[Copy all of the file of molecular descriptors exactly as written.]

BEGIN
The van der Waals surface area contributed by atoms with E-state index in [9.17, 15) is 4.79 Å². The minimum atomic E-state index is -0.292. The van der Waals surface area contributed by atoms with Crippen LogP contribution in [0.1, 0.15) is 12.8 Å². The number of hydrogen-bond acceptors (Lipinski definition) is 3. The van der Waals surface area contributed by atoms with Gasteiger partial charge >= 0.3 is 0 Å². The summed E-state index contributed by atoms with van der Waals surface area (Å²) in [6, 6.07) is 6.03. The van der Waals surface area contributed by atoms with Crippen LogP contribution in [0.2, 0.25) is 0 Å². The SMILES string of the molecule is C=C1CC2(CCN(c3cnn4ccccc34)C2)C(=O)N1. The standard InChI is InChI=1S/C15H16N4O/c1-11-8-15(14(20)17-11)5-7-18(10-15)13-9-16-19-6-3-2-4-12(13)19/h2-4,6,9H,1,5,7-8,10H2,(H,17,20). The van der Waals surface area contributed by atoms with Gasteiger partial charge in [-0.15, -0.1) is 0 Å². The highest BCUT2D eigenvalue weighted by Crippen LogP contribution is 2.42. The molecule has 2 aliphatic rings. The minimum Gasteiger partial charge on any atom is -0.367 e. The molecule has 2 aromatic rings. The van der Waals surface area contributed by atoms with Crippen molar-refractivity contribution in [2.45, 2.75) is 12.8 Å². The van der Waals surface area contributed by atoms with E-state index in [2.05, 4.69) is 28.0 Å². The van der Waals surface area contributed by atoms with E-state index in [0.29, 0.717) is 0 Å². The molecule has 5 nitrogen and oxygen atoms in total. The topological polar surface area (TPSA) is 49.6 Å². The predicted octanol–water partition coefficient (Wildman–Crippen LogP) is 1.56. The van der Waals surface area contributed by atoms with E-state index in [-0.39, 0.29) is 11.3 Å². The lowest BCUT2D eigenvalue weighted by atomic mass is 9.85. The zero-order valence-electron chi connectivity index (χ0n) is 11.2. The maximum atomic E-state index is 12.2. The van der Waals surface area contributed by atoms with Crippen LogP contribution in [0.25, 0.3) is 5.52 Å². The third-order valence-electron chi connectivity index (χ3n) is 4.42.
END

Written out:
The van der Waals surface area contributed by atoms with E-state index in [9.17, 15) is 4.79 Å². The minimum atomic E-state index is -0.292. The van der Waals surface area contributed by atoms with Crippen LogP contribution in [0.1, 0.15) is 12.8 Å². The number of hydrogen-bond acceptors (Lipinski definition) is 3. The van der Waals surface area contributed by atoms with Gasteiger partial charge >= 0.3 is 0 Å². The summed E-state index contributed by atoms with van der Waals surface area (Å²) in [6, 6.07) is 6.03. The van der Waals surface area contributed by atoms with Crippen LogP contribution in [0.2, 0.25) is 0 Å². The SMILES string of the molecule is C=C1CC2(CCN(c3cnn4ccccc34)C2)C(=O)N1. The standard InChI is InChI=1S/C15H16N4O/c1-11-8-15(14(20)17-11)5-7-18(10-15)13-9-16-19-6-3-2-4-12(13)19/h2-4,6,9H,1,5,7-8,10H2,(H,17,20). The van der Waals surface area contributed by atoms with Gasteiger partial charge in [-0.15, -0.1) is 0 Å². The highest BCUT2D eigenvalue weighted by Crippen LogP contribution is 2.42. The molecule has 2 aliphatic rings. The minimum Gasteiger partial charge on any atom is -0.367 e. The molecule has 2 aromatic rings. The van der Waals surface area contributed by atoms with Crippen molar-refractivity contribution in [2.45, 2.75) is 12.8 Å². The van der Waals surface area contributed by atoms with E-state index in [2.05, 4.69) is 28.0 Å². The van der Waals surface area contributed by atoms with E-state index in [0.29, 0.717) is 0 Å². The molecule has 5 nitrogen and oxygen atoms in total. The topological polar surface area (TPSA) is 49.6 Å². The predicted octanol–water partition coefficient (Wildman–Crippen LogP) is 1.56. The van der Waals surface area contributed by atoms with E-state index in [-0.39, 0.29) is 11.3 Å². The lowest BCUT2D eigenvalue weighted by atomic mass is 9.85. The zero-order valence-electron chi connectivity index (χ0n) is 11.2. The maximum atomic E-state index is 12.2. The van der Waals surface area contributed by atoms with Crippen LogP contribution in [0.25, 0.3) is 5.52 Å². The third-order valence-electron chi connectivity index (χ3n) is 4.42.